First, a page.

I am also forecasting that they will fall another 11 percentage points by 2019 – trends often accelerate – but again, does anybody really think it will be faster? If that forecast is true, by 2019 about one-third of paid for research will still be using surveys. Other quant will be bigger than surveys, but will not be a single approach; there will be many forms of non-survey research.

I also think that Other (which will increasingly mean communities and integrated approaches) and qual will both grow.

What do you think?
OK, I have nailed my flag to the mast, what do you think about this issue? Are my forecasts too high, about right, or too low? Do you agree that the single most important thing about existing data collection methods is the survey process? And, that the most important change is the movement away from surveys?


 

Jun 212014
 
Nissam Small Car

A very large part of market research is based on asking people questions, for example in surveys, focus groups, depth interviews, and online discussions. In general, people are very willing to answer our questions, but the problem is that they will do it even when they can’t give us the right answer.

At IIeX last week Jan Hofmeyr shared the results of some research where respondents had been asked about which brand they buy most often and he compared it to their last 3 and last 6 purchases from audit data. He found that in the last 3 purchases 68% of people had not bought the product they claimed to buy ‘most often’, and in the last 6 purchases 58% of people had not bought their ‘most often’ brand.

The video below is designed for entertainment, but it illustrates the bogus answer problem really well:

There are two key reasons why asking questions can produce bogus answers:

  1. Social desirability bias. People are inclined to try to show themselves in the best possible light. Ask them how often they clean their teeth and they are going to want to give an answer that makes them look good, or at least does not imply they are lazy or dirty. In the video, many of the people know that music fans are supposed to know about music, so they don’t want to appear dumb.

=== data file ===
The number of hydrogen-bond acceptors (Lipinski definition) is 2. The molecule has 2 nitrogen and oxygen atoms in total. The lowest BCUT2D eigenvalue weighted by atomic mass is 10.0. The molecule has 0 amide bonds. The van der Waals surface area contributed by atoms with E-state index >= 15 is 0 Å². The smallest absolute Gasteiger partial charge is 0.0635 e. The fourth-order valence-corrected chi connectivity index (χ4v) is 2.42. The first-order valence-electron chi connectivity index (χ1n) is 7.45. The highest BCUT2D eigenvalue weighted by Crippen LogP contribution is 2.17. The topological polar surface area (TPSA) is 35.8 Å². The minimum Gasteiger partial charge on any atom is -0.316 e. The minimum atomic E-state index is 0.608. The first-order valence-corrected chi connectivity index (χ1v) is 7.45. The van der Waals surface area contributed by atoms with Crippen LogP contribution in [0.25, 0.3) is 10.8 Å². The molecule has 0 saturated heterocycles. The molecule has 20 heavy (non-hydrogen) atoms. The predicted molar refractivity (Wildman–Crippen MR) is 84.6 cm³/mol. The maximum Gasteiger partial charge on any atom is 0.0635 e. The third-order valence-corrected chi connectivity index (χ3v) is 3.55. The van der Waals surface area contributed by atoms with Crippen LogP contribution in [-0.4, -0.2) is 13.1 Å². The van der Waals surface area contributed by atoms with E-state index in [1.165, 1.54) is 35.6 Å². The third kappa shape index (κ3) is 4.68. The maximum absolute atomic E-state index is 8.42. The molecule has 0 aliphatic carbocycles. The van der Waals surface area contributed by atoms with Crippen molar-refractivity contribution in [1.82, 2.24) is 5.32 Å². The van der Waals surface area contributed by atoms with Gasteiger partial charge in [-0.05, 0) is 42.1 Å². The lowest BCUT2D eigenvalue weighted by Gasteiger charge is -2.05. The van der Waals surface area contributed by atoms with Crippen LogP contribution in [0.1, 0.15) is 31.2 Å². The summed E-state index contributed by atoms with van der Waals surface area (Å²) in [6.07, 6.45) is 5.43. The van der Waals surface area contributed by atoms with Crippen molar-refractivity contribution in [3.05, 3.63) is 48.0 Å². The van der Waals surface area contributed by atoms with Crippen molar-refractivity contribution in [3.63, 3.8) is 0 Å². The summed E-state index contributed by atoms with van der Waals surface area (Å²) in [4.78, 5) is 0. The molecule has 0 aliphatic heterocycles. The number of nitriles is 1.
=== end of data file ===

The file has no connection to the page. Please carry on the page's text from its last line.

2. Being a poor witness to our own motivations and actions. Writers like Daniel Kahneman, Dan Ariely, and Mark Earls, have written about how people tend to be unaware of how they make decisions. Some of the people in the video are being primed in the question to assume that they know about the brand may possibly be deceived by their own thought processes, with what they do know being used a s pattern generator to produce plausible thoughts.

Of course, in addition to these two reasons, some people simply lie – but in my experience that is a tiny proportion (when seeking the views of customers and the general public) compared with the two reasons listed above. However, the problem of conscious lies increases if incentives are offered.

One way to reduce the number of false answers is to make it much easier for people to not answer a question, ideally by not having to say “I don’t know”, and letting people guide you to the strength of their answer. Look at the video again and you will see that many of the people being interviewed are trying to signal they don’t really know about the bands, for example “I don’t know any of their music but I’ve heard from my friends that ….”. For the sake of the interview and the comedy situation the interviewer presses them into appearing to know more. In an information gathering process we should take that as a cue to back off and make it safe or even ‘wise’ to avoid going any further.

Another important step is to avoid asking questions that most people won’t ‘know’ the answer to, such as “What is the most important factor to you when selecting a grocery store?”, “How many cups of coffee will you drink next week?”, “How many units of alcohol do you drink in an average week?”.

If you’d like to know more about asking questions, check out this presentation from Pete Cape.

The problems with direct questions are one of the major reasons that market researchers are looking towards techniques that use one or more of the following:

  • • Implicit or ‘neuro ‘techniques, such as facial coding, implicit association, and voice analytics.
  • • Passive observations, i.e. recording what people actually do.
  • • In the moment research, where people give their feedback at the time of an event, not at a later date via recall.


Jun 172014
 

Most samples used by market research are in some sense the ‘wrong’ sample. They are the wrong sample because of one or more of the following:

  • They miss people who don’t have access to the internet.
  • They miss people who don’t have a smartphone.
  • Not representing the 80%, 90%, or 99% who decline to take part.
  • They miss busy people.
Samples that suffer these problems include: